• Security Sensors: Deployment of independent security sensors alongside production-deployed containers can help to continuously inventory and assess a CSP’s security posture. Security sensors must run with sufficient privileges to avoid lack of visibility and false negatives. Deploy these sensors everywhere containers execute, including within registries, as general-purpose sensors, and within CI/CD pipelines.

  • Registry Monitoring: Monitor the container registry for each unique image to ensure that containers that correspond to an image that has not been scanned within the 30-day vulnerability scanning window are not actively deployed on production. 

  • Asset Management and Inventory Reporting for Deployed Containers: Assign a unique asset identifier to every class of image that corresponds to one or more production-deployed containers. Document these image-based asset identifiers in the FedRAMP Integrated Inventory Workbook Template. The CSP must track production-deployed containers using an automated mechanism that has been validated by a 3PAO to meet the baseline control CM-8.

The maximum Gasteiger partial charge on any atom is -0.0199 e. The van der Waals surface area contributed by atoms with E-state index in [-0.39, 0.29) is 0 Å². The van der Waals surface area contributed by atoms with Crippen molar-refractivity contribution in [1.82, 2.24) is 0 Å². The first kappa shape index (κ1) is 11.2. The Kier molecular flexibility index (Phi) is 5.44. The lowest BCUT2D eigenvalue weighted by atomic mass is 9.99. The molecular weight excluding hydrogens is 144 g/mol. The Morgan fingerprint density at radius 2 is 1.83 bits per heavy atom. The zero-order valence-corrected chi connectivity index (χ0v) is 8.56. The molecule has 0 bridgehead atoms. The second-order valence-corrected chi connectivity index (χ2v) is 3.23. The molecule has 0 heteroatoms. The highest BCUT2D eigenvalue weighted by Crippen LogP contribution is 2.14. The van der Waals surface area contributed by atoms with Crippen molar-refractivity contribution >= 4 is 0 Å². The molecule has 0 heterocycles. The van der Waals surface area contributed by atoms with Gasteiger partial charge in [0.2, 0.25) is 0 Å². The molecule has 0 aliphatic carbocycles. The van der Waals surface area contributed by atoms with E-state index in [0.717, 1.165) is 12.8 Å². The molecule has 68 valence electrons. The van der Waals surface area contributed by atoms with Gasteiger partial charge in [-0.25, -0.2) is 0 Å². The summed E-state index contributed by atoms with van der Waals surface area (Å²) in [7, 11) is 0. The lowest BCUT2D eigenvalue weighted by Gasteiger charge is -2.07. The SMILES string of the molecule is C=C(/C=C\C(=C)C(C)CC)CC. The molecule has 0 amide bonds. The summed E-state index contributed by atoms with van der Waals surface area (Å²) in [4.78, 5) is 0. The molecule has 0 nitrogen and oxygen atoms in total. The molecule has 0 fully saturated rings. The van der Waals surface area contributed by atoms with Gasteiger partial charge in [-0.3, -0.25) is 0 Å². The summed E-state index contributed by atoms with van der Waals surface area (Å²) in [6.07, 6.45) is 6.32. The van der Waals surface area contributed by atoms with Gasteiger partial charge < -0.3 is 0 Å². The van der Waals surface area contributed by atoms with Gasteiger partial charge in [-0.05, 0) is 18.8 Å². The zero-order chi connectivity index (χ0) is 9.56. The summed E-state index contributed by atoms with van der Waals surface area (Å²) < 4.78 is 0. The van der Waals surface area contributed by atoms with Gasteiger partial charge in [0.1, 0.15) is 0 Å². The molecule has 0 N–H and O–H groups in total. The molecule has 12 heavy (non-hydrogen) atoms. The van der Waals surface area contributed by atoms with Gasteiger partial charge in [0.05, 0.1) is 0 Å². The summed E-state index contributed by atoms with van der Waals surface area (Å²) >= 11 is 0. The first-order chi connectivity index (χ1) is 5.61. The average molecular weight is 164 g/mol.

Fairwinds Insights can help you meet many of those important container vulnerability scanning requirements. Reference the FedRAMP guidelines for additional details on the scanning requirements for systems using container technology.

Configure Insights to meet vulnerability scanning for container images requirements

Fairwinds Insights supports image scanning, sometimes called container scanning, to identify security vulnerabilities. It’s best practice to scan components as you build your container by integrating image scanning into the continuous integration/continuous deployment (CI/CD) process. Shifting scanning left, earlier into the development process, allows you to detect and block vulnerabilities before the code enters the pipeline. 

Top impacted images identified by Fairwinds Insights

It’s also important to scan for open source vulnerabilities in your images at runtime. Insights provides continuous, automated scanning to identify new Common Vulnerabilities and Exposures (CVEs) as soon as they are publicly disclosed. Your environment may contain many applications and Kubernetes clusters, so it is important to have visibility into any container vulnerabilities across all environments and from development through deployment.